A London Story
Covent Garden Tale of the Punch & Judy Show
A one-liner delights spectators as Cellini performs in front of Barclays Bank in the City of London, 1984
The straight-up punk, pale, thin, and dressed in black, lounged in front of his Punch & Judy red-and-white striped booth parked in front of St. Paul's
Church in Covent Garden.
His dyed auburn locks stood erect like porcupine bristles. We watched how patient the puppeteer acted with the mentally-challenged bag lady as well as the kids, who pestered him nonstop. They all ignored the chalkboard sign with a kooky paper clock marking the time when the next show began.
Using a swazzle so his voice sounded like he spoke through a kazoo, he repeatedly shouted, "That's the way to do it!" until all the kids sat down in front of the booth. Then he disappeared behind it. Punch and Judy appeared, squabbling with each other. Both puppets looked like evil crones with apple-red cheeks, the plumper Judy in blonde curls and white cap while Punch sported a jester's cap and white ruffle collar.
"You hold 'im!" Judy cried, and gave Punch the bay she had held.
Punch threw the baby back to Judy. "No! I don't want it!"
Judy forced the baby back into Punch's arms. "You have to babysit the baby while I go shopping!" She threatened Punch and pulled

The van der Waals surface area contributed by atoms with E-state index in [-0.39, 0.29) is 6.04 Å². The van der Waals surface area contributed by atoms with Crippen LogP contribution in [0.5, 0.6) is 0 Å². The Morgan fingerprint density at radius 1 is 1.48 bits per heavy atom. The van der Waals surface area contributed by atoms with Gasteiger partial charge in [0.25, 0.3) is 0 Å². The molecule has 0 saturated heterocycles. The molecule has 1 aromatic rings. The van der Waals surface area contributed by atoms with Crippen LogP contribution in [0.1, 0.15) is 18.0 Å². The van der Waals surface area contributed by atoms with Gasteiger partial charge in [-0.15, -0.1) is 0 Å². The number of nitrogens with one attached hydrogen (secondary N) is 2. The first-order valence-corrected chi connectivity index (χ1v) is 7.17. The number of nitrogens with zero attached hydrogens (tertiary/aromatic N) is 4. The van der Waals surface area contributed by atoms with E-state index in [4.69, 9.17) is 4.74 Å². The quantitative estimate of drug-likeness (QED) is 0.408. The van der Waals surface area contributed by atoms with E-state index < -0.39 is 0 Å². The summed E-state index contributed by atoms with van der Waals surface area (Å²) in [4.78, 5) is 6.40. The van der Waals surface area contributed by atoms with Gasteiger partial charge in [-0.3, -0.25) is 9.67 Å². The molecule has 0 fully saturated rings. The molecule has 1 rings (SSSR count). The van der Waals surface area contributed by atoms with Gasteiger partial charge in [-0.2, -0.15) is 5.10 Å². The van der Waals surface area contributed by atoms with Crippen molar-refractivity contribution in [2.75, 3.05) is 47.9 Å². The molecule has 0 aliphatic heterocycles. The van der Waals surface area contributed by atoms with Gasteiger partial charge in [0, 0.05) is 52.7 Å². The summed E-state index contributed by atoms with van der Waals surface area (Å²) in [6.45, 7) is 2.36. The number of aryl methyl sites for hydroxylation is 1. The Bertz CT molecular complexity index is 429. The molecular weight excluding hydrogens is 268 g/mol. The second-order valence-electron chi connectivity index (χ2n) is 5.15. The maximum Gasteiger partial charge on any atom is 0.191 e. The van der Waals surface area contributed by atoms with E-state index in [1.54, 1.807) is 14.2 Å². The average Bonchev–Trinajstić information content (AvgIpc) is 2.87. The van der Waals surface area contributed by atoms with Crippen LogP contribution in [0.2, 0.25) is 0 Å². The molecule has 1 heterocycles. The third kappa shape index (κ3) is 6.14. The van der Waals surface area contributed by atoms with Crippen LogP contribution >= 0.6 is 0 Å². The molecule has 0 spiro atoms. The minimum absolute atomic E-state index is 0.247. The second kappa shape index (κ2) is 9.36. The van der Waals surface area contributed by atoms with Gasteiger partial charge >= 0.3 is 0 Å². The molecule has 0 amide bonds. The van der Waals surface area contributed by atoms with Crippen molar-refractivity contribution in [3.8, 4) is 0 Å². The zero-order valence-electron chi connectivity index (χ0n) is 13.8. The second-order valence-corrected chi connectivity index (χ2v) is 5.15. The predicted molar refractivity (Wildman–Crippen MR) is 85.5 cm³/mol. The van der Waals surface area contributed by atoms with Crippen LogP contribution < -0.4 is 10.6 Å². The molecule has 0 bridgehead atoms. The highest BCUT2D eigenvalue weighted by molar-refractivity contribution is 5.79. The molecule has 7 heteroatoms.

his ears. Turning to the kids in the audience, she yelled, "I want all you kids to scream if Punch mistreats the baby!" Then she left, shaking a fist
Punch sat on the baby, who let out a huge squeak. The kids screamed. The baby started crying. Flustered, Punch shook the baby. It cried harder, so he threw the baby into the air where it spun around and around before it dropped below the stage.
Judy popped up, slapstick in hand, and was about to give Punch a great WHACK when the bag lady in the audience jumped to her feet.
Incensed, she shrieked, "Joo-day! Joo-day! Get 'im! Get Mr. Punch!"
Excited, all the kids jumped up screaming, "Joo-day! Joo-day! Joo-day! Get 'im! Get 'im!"
The violence and the bedlam was so astounding and hilarious we couldn't stop laughing. Judy pummeled the crap out of Punch as the kids and the bag lady continued to scream. The busker hidden behind the booth beat wooden clackers to accompany the rain of blows on Punch, the thwacks resounding across the piazza.